Democracy Under Assault
Theopolitics, Incivility and Violence on the Right

Michele Swenson

"Good Conservative-Bad Liberal" Dichotomy

For over three decades the political right has practiced wedge politics, aggressively spinning language into Orwellian distortions and mind-bending inconsistencies, in efforts to silence and render irrelevant their political opposition. Framing issues to disempower historically marginalized groups, the right brands women "murderers"; gays "pedophiles"; immigrants "criminals" and public schools "unconstitutional and unbiblical." As occurred during the welfare reform debate, poverty and injustice are dismissed, and all problems attributed to the moral failure of women, minorities, gays and immigrants. On PBS "Think Tank" in 1996, Independence Institute fellow David Kopel pronounced gun control laws "dangerous" because they divert attention from welfare and single parenthood as the "primary cause of crime." Tom DeLay linked school shootings to birth control, small families, daycare, working women, evolution, the absence of prescribed school prayer, etc. Blanket indictments of women and minorities for societal ills have historically served a dual purpose of oppressing women and minority groups, while preserving male/corporate dominance and prerogatives of behavior.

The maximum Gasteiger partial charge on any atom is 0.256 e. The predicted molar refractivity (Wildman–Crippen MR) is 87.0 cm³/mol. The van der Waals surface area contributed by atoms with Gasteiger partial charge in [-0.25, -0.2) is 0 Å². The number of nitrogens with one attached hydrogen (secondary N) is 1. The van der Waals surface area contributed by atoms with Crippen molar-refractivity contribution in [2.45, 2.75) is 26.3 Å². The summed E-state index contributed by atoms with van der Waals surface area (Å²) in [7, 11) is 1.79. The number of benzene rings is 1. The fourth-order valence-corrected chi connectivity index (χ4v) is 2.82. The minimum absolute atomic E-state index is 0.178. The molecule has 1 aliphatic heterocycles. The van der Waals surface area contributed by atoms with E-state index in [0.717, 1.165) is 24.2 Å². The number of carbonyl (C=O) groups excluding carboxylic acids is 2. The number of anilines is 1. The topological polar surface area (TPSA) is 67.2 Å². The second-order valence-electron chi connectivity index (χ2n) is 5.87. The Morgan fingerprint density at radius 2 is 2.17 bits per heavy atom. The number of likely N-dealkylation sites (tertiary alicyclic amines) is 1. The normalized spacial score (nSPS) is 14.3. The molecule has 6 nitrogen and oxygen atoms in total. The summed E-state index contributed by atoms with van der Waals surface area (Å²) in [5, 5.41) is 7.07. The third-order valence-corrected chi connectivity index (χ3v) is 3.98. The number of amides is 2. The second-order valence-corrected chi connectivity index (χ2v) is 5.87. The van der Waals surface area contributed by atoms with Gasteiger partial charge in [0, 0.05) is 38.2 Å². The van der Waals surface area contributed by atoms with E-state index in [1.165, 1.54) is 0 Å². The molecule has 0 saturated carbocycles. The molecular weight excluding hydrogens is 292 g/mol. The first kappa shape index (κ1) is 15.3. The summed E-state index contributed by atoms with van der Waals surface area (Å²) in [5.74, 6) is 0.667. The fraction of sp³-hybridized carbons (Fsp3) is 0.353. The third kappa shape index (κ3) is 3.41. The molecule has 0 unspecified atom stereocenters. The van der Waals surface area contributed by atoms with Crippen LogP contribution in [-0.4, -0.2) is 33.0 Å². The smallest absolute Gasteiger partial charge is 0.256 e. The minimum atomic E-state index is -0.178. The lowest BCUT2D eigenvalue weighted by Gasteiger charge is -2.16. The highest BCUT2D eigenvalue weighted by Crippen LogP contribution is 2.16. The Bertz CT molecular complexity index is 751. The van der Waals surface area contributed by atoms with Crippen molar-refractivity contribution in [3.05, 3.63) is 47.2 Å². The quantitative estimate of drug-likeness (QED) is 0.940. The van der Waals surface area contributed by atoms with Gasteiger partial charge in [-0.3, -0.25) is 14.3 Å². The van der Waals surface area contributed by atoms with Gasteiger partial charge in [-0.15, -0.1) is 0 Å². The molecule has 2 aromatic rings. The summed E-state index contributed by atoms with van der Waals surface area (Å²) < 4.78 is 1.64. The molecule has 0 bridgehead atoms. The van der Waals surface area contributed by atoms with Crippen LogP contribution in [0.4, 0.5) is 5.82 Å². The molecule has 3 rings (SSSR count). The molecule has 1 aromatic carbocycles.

Scanning the radio dial on a California trip early in 2005, I heard Sen. Orrin Hatch railing against liberal money - large sums of cash allocated to liberal causes, by the likes of George Soros. He mocked liberal "inheritors of wealth" who "never worked a day in their lives." Hatchís outburst marked a low in civil discourse that has been conspicuous for efforts to silence and demonize the political opposition. Corrupted language and distorted religion of contemporary culture wars are wielded as tools against disfavored groups, contributing to a vastly degraded public dialogue, and undermining democracy.

The "good conservativeóevil liberal" dichotomy is an example of what Chris Berlet of the Research Policy Institute calls the "3 Dís" - efforts to dehumanize, degrade and demonize liberals, toward silencing adversaries. The subversion of language and religion maligns civil rights gains and religious freedoms that exemplify liberalism at the heart of democracy. "Liberalism brought us a pact with the devil," proclaimed Newt Gingrich. Liberals "aided by Satan" have taken control of government, media and education,¬†preaches Pat Robertson. Tolerance¬†promoted by liberals has brought us a "downward moral slide," echoes Gary Bauer. Wrapping religion around their politics renders any disagreement an attack on the faithful.

Furthering linguistic treachery, ultraconservatives level charges of "class warfare" for any mention of huge tax breaks for the rich and increased tax burdens on the working class. Distorted populism that vilifies liberalism and government is traceable to the 1968 presidential campaign of George Wallace, who likewise, equated social change and civil rights advances with moral corruption. Overtly racist political ads that in the Ď70s south identified Democrats as the party of "high taxes, crime and domination by blacks," mutated into more subtle racism, as taxes have become code for minority-associated government programs.